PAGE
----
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The Many Delights of "Okja"

Chris here. Have you caught up to Okja on Netflix yet, readers?

The Cannes competition title arrived on the streaming platform this week (and a tiny sampling of theatres), becoming one of its boldest and best pieces of original programming. Bong Joon-ho's satire of the factory farming industry and consumer culture is a stunning blend of tones and ideas, from absurd comedy to tense thriller to heartwarming fable. At its heart, it is truly about a girl and her pet.

Okja is quite a feast for audiences, bursting with delights both unexpected and well-anticipated. The film has naturally proven somewhat divisive already, as anything so go-for-broke typically can be. But let's grant some hosannas for a film of many high points...

Diversity, Diversity, Diversity
See, Hollywood, it is simply not so difficult to have diversity in your casting. Our hero is a young Korean girl, and there are more than white faces in both the nefarious Mirando Corporation and the rebellious Animal Liberation Front. This broad spectrum of casting helps reinforce the film’s complex global themes in a way you wish more films would match.

Your sci-fi satire need not be so dark
Haven’t we all grown tired of brooding science fiction dystopia tales, especially when we are living in one? Even Bong Joon-ho himself fell somewhat prey to it with Snowpiercer. Somehow Okja manages to be uplifting despite being about how awful our world has become, a sunnily disposed film that still doesn’t shy away from atrocity.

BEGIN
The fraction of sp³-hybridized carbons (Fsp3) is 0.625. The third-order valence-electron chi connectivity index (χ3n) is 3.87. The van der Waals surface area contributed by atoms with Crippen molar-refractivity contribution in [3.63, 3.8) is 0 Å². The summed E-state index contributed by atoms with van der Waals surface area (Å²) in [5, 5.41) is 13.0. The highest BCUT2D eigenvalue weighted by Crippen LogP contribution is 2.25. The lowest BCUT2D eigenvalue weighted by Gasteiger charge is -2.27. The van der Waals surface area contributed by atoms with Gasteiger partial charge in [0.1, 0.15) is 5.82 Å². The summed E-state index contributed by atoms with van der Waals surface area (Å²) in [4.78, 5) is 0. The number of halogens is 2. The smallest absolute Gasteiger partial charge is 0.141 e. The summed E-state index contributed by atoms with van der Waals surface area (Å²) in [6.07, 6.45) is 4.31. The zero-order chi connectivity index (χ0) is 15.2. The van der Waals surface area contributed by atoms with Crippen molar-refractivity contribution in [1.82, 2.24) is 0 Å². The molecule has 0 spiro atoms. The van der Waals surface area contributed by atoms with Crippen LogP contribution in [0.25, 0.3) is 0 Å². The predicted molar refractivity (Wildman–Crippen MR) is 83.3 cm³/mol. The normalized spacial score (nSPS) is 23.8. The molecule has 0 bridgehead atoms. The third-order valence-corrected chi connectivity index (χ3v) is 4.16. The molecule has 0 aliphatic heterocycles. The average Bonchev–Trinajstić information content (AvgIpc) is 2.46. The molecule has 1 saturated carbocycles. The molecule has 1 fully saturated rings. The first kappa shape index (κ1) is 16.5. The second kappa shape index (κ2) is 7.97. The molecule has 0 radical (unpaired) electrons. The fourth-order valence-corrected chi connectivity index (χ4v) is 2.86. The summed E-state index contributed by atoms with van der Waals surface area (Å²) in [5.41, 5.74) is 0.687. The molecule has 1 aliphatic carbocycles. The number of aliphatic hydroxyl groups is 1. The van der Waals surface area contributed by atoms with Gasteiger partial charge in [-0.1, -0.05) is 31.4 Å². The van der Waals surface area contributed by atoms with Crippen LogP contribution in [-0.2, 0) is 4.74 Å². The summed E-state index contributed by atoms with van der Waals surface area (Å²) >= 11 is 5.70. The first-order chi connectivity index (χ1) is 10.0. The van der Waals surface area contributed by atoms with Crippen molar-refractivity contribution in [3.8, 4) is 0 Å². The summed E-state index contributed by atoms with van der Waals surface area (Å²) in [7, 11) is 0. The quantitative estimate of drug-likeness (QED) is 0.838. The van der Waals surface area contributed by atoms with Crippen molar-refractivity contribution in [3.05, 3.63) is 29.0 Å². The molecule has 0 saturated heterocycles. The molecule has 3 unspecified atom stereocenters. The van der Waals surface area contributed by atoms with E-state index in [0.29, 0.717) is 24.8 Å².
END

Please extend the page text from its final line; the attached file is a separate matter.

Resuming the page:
Jake Gyllenhaal’s gonzo host
This is already a divisive performance for all of its wacko mannerisms and I’m certainly within the “pro” camp on what Gyllenhaal is doing here (that squeaky voice!), though I would offer that it doesn’t help his case that the movie itself treats him like a distraction. While some of his more out there work like and Nightcrawler this has felt more singular, here he proves game to submit to a director’s vision.

Endlessly Great Set Design
The film is bursting at every corner of its globe-trotting aesthetic with lush locales, chilly capitalism, and grungy industrialism. Miraculously the disparate tones and textures are make for a cohesive whole under Ha-jun Lee and Kevin Thompson’s art direction, and always a vessel for the film’s satire. Let’s get our own art direction observer Daniel Walber on this, stat.

Tilda Twins
Any film where you get one Tilda Swinton is already an embarrassment of riches, but a symphonic twosome? Here she gets to play both sides of a capitalistic coin - unfeeling overlord and overzealous marketing maven - for what we knew would be another treat. Which of her past roles would you most want to see its opposing twin?

“Translations Are Sacred”